Originally posted by Palynka
My initial thought was that this probably would requires a mixed strategy. Maybe with players randomizing their choices of 1s and 2s. Intuitively, let's start with a choice of 2 with probability 1/3.
If all do so, then you have a prob. of:
1/3*2/3*2/3 = 4/27 of winning 3 - A (2,1,1)
1/3*1/3*1/3 = 1/27 of winning 1 - B (2,2,2)
2/3*1/ em with this "high tie" probability. Or maybe I'm just missing an obvious solution here.
Ha! Very nice work. I just did the calculation that you did so I could confirm the answer given on the website, but I got the surprising (to me, at least) result that given a choice between 1 and 2, it doesn't matter what your probability distribution is! This is contrary to the answer on the website, which I now expect is wrong (and I think I know why). However, this doesn't make life easier. It made me want to cry a little, actually. :'(
After some more calculations and a heckuva lot more scribbling, I came up with the following hypothesis:
First off, there is only one way to tie this game, and that is to have all three players pick the same number. There are also two ways to win - you can either: (1) pick a relatively high number, but get lucky when the other two players tie with a lower number and eliminate each other (call this a high-win); or (2) pick the lowest number (call this a low-win).
Let's say you're player A and you pick a number "x" with probability Px, and sort out your chances of tying and winning. (The optimal strategy should be adopted by each player so PAx = PBx = PCx = Px).
There is only one way to tie (all three players pick x), so the probability of a tie is Px^3
There are x-1 numbers lower than x which the other two players can tie on and eliminate themselves with, so the probability of a high-win is Px*(P1^2 + P2^2 + ... P(x-1)^2) = Px*SUM[i|1..(x-1)](Pi^2) using summation notation.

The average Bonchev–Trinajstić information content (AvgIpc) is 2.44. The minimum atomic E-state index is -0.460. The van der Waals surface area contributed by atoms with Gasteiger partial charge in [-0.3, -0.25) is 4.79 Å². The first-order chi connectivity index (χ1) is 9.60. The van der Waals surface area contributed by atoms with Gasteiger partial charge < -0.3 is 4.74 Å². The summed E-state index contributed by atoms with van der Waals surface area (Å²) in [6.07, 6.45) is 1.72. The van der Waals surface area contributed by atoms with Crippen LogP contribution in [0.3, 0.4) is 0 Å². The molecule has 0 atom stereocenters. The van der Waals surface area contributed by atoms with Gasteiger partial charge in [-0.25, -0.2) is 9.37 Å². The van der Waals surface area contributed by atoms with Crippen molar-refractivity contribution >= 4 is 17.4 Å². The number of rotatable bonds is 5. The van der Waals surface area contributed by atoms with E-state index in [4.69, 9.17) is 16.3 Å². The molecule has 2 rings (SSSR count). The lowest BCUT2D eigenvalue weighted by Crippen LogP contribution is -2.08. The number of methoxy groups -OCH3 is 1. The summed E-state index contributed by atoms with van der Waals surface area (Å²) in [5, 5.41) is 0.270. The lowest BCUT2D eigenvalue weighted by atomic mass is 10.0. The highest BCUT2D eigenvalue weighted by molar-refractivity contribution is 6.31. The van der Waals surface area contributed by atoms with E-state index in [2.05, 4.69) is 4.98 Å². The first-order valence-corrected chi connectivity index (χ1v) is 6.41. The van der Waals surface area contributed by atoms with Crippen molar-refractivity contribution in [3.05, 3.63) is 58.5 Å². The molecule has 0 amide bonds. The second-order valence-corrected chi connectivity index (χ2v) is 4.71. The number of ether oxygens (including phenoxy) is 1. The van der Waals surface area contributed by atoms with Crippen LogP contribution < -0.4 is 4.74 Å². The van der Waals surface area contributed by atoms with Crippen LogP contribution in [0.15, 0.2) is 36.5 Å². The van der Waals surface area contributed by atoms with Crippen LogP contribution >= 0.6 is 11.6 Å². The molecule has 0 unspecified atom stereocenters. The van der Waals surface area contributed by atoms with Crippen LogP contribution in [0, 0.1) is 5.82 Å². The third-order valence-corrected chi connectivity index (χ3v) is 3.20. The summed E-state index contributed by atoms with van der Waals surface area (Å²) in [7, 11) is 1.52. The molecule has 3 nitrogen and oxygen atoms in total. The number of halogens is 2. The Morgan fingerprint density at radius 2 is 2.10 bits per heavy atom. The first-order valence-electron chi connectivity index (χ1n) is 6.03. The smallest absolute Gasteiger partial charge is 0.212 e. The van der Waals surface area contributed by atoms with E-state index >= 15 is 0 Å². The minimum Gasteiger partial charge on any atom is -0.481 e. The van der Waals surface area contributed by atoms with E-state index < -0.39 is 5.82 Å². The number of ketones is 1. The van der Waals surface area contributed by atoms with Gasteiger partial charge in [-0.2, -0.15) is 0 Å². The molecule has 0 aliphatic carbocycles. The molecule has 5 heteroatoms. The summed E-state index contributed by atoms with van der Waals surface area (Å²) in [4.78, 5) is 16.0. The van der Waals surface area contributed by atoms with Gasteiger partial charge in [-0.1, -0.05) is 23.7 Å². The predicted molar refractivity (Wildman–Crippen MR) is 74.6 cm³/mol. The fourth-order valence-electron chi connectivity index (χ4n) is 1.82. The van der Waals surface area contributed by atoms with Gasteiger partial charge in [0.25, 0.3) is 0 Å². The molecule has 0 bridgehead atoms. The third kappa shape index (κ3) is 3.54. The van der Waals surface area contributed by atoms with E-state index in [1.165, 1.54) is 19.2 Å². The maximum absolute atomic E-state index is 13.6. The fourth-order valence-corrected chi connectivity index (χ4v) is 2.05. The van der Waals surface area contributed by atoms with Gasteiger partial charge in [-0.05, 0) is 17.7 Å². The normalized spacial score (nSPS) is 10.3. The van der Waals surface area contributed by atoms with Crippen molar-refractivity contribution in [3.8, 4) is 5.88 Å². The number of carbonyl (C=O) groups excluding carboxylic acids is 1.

For the time being, let's constrain our analysis to numbers between 1 and n. There are n-x numbers bigger than x which each of the other players can choose from, so the probability of a low-win is Px*(P(x+1)*P(x+1) + P(x+1)*P(x+2) + ... + P(x+2)*P(x+1) + P(x+2)^2 + P(x+2)*P(x+3) + ... P(n)^2) = Px*SUM[j|(x+1)..n]SUM[k|(x+1)..n]Pj*Pk. Sorry if that looks a little ugly, it's supposed to be a double summation from (x+1) to n. Of course, the real probability over the natural numbers is the limit as n approaches infinity, but I'll include that at the end.
So to recap, we have:
P(tie,x) = Px^3
P(high-win,x) = Px*SUM[i|1..(x-1)](Pi^2)
P(low-win,x) = Px*SUM[j|(x+1)..n]SUM[k|(x+1)..n]Pj*Pk
Adding in the tie and win payoff values, V(tie) and V(win), we can calculate the expected value E(x) when choosing x between 1 and n:
E(x) = V(tie) * Px^3 + V(win) * (Px*SUM[i|1..(x-1)](Pi^2) + Px*SUM[j|(x+1)..n]SUM[k|(x+1)..n]Pj*Pk)
The total expected value E(total) is the sum over all x from 1 to n, being sure to take the limit now as n approaches infinity:
E(total) = lim(n-->inf) SUM[x|1..n]E(x)
I've kept the final expression in short form, but even that looks ugly as hell. And that's not even the end!! Once we calculate this expression, we have to take the derivative with respect to the probability distribution to find all the stationary distributions, which I don't even know how to do, if it's even possible (does it have anything to do with calculus of variations?!?). The whole thing makes me want to fart.
I'm hoping that some clever individual can find some sort of shortcut. I'll post the original website link to see if that helps. If anyone needs me, I'll be recovering from a coma.
Question 198 here: http://mathproblems.info/group10.html